The Magpie Wing by Max Easton
Max Easton is the creator of the brilliant podcast Barely Human, which explores the underground music scene and the musicians who fascinate him. (The episodes on Randy Newman, Poly Styrene and R.L. Burnside are well worth checking out.) Music is also at the heart of Easton’s debut novel, The Magpie Wing, which focuses on three teenagers living in the western suburbs of Sydney in the late 1990s. Walt and Duncan first meet as kids on a rugby league field, and Duncan soon becomes Walt’s protector on the field and off. As someone who barely acknowledges rugby league as a sport, I wasn’t expecting to enjoy this portion of the book, but Easton’s passion for and knowledge of the subject make it both moving and illuminating to read.
Rounding out the triangle is Walt’s sister Helen. Like most older siblings in literature and life, she leads the way and influences her younger brother. Her musical obsessions, rampant drunkenness and burgeoning sexuality lead her to move out of the family home, starting the siblings’ journey through a series of share houses, squats and sheds in inner-city Sydney. Easton’s characterisation of Helen is deft and deeply explored, brought to life on the page with sympathy. For me, she was the most fully realised and interesting person in the whole novel.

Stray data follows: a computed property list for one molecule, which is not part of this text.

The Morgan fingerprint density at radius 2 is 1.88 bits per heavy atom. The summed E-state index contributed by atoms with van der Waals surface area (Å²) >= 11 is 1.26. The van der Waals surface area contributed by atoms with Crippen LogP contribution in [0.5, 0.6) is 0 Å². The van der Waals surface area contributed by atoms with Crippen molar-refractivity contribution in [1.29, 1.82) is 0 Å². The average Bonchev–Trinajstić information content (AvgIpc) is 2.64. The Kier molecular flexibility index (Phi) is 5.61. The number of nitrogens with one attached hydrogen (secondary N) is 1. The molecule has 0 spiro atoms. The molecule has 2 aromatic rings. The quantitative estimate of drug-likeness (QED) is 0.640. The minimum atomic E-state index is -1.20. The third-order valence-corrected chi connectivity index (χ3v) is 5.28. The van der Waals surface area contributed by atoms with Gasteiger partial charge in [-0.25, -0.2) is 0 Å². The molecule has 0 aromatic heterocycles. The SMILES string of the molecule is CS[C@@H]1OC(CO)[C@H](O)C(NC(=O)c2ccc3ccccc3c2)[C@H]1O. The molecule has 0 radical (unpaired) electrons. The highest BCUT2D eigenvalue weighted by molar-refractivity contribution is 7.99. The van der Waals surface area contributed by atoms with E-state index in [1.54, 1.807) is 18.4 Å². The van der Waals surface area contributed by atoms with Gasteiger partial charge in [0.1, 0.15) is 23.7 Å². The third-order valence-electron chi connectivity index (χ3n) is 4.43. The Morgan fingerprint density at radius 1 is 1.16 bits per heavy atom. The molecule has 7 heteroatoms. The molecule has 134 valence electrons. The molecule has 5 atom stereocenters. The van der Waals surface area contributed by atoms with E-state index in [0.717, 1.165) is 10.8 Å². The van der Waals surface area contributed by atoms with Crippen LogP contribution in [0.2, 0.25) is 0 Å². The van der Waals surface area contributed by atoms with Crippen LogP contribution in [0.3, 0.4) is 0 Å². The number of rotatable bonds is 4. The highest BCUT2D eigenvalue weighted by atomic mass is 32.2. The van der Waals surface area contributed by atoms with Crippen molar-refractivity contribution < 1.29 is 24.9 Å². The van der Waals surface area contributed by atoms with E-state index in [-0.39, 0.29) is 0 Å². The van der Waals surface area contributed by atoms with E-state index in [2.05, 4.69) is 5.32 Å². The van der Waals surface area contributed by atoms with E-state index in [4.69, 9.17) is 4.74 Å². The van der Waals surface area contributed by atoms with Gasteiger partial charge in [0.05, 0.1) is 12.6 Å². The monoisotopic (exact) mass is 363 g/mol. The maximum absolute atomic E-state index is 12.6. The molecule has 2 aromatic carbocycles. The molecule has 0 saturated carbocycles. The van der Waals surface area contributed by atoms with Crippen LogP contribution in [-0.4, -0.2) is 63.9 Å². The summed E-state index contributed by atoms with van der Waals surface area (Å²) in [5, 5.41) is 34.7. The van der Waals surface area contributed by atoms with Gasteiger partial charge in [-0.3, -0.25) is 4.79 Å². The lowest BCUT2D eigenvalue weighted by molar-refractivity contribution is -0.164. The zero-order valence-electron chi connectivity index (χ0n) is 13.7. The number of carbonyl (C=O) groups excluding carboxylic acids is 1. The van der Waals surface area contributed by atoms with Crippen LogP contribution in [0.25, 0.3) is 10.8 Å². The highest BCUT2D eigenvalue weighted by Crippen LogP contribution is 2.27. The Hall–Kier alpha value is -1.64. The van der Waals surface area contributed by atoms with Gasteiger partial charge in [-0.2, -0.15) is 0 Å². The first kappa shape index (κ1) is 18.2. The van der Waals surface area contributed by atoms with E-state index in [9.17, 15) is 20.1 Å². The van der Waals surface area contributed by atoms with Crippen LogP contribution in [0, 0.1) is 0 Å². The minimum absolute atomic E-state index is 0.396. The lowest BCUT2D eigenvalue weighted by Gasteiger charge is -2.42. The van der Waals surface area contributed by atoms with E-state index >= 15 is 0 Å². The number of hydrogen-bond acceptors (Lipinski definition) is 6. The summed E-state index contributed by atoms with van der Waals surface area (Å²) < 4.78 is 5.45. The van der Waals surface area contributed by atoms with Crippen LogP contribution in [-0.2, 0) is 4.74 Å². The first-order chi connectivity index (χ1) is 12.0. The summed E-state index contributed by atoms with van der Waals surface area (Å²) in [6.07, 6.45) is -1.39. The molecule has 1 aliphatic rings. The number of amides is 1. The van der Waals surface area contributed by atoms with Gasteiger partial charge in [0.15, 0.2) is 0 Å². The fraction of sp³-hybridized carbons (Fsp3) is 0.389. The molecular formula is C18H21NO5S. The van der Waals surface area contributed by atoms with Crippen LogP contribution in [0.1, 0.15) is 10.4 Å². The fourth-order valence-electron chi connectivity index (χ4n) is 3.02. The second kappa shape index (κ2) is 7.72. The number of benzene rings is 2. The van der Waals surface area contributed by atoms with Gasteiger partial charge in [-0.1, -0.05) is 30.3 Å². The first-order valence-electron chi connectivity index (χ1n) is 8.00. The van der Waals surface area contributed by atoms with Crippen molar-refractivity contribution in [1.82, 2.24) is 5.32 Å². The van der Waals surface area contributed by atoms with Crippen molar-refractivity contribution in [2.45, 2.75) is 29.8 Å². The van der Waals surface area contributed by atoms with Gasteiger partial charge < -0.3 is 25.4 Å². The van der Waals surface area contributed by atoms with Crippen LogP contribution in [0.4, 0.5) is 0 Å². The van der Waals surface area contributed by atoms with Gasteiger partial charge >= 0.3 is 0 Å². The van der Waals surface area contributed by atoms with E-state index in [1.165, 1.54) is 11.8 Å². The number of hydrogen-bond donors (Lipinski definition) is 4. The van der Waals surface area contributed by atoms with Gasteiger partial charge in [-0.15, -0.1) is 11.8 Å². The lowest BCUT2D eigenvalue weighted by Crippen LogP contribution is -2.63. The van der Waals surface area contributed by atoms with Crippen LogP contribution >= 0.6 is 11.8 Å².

We follow these three characters as they navigate adolescence and their early 20s, moving from the sporting fields of Western Sydney to the clubs, sex, drugs and music scene of their early adulthood. Easton’s deep knowledge of music and all of its life- changing intricacies are woven throughout the book without any hint of pontification or name-dropping. I suspect The Magpie Wing will appeal more to the music fan than the sports fan, and while its roots are tied to Sydney, I think that as Victorians we need to overcome our distaste for the primitive game and allow ourselves the pleasure of reading this extremely interesting first novel.